Experts foresee lion Cecil revolution

Source: Experts foresee lion Cecil revolution – NewZimbabwe 27/04/2016

COULD we pay people to tolerate lions in the wild rather than having to hunt them?

That’s the question being asked by a group of wildlife researchers who have been investigating what they call the “Cecil Moment”, the outrage seen in the media in the weeks following the killing of Zimbabwe’s iconic lion, Cecil, in Hwange National Park last July.

WildCRU, the Wildlife Conservation Research Unit based at Oxford University, studied the global media response to Cecil’s death.

It found that there was particular revulsion for black-maned Cecil’s killer, a wealthy US dentist called Walter Palmer, who shot the 13-year-old lion first with a bow and arrow and then, the next day, with a gun.

“There was overwhelming distaste for trophy hunting of a big cat, and a sense that this approbation was fuelled by moral indignation at the act,” WildCRU said in a just-published paper entitled, “Cecil: A Moment or a Movement? Analysis of Media Coverage of the Death of a Lion.”

WildCRU points out that lion hunting by professional hunters is often justified by the fact that the practice attaches a monetary value to the big cat, making it a valuable asset for others to preserve. Some of the money raised from lion hunts goes back to fund conservation in game-rich areas.

But during the “Cecil Moment”, donors forked out more than $1m to go towards WildCRU’s research. Money was also reportedly donated – or at least pledged – to Zimbabwe-based conservation groups.

“Lions might have a unique capacity to galvanise populist funding from the public to foster their own conservation and thereby to act as ambassadors for wildlife more widely,” the paper suggests.

WildCRU asked whether it might be possible to turn the “Cecil Moment” into a “Cecil Movement” which would see a shift in conservation practices – and possibly a move away from trophy lion hunts.

The rights or wrongs of lion hunting in southern Africa are a hot topic in the conservation world.

They arouse such passions that the topic is often banned from Zimbabwe wildlife Facebook groups.

A conservancy in southern Zimbabwe came in for huge criticism in January after a professional hunter mooted plans to organise a raffle for a lion hunt there that would have raised money for conservation activities.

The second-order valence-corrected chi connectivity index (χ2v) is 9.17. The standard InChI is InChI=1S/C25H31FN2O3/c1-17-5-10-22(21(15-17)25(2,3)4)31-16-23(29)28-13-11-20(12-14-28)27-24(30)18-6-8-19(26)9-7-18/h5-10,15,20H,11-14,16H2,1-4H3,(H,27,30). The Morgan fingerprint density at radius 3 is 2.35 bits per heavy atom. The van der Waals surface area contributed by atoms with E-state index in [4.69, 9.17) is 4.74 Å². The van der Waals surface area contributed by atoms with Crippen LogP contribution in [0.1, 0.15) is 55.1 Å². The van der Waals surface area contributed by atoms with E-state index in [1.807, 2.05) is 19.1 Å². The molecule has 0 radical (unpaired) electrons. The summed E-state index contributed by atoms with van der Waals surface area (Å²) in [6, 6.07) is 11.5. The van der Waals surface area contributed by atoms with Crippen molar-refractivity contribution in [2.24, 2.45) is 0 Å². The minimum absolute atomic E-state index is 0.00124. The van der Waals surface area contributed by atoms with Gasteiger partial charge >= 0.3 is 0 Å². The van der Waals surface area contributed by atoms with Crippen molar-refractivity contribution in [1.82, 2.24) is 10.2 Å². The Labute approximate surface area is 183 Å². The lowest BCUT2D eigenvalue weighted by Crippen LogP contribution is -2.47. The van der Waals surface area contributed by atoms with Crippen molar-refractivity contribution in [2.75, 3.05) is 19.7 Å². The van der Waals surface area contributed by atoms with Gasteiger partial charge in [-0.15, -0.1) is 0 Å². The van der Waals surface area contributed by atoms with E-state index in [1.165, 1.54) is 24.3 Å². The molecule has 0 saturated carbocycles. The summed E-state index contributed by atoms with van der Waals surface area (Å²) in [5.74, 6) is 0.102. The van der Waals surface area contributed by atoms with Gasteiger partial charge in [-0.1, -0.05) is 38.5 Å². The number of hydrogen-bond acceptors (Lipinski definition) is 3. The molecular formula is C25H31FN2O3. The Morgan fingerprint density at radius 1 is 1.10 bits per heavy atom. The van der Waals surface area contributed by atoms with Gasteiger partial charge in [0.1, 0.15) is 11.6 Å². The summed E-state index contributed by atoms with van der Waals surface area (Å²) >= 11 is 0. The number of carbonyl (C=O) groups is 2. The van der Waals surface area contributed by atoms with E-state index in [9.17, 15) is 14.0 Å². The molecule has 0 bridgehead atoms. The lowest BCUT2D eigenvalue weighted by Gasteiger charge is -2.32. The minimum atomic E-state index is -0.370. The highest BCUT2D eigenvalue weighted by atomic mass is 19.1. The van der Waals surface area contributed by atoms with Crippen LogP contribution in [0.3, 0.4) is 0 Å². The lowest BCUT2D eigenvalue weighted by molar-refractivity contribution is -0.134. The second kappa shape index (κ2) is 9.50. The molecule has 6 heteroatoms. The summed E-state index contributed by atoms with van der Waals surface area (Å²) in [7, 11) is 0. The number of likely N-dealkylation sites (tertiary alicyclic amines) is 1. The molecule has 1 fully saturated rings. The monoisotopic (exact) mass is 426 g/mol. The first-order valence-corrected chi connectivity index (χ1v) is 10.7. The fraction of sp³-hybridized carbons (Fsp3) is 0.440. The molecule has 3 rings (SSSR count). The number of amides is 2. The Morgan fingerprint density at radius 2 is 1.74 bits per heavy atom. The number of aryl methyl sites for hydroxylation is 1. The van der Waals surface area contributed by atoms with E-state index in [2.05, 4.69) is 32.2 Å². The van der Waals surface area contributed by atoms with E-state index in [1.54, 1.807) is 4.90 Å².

The Bubye Valley Conservancy later stressed that the planned raffle (which did not go ahead) had nothing to do with the directors of the conservancy or with researchers working there.

Lion-human conflict is also a big problem in Zimbabwe.

The official Manica Post newspaper reported last month that three lions in the southern Chipinge district had been found poisoned, likely by farmers fed up of them eating their livestock.

COMMENTS

WORDPRESS: 2
  • comment-avatar
    Dennis 6 years ago

    Legal trophy hunting brings in about $20m a year. Or it did, before The US banned importation of elephant trophies because of a lack of transparency in law enforcement policies in Zim, and then banned the import of lion trophies because of Cecil. The animal rights people are very happy with these events, but they have artfully avoided any responsibility for making up the money that has been lost. So in the end, legal hunting will be eclipsed by illegal poaching, poachers and traffickers will reap the rewards, Zimbabwe will get nothing, and the animals themselves will be wiped out.

  • comment-avatar

    Yep great idea, lets let western taxpayers shoulder the burden rather than self financing sustainable use. What a load of crock. People in Europe need to ask themselves why 200 lb carnivores aren’t roaming their countryside before dictating to Africa.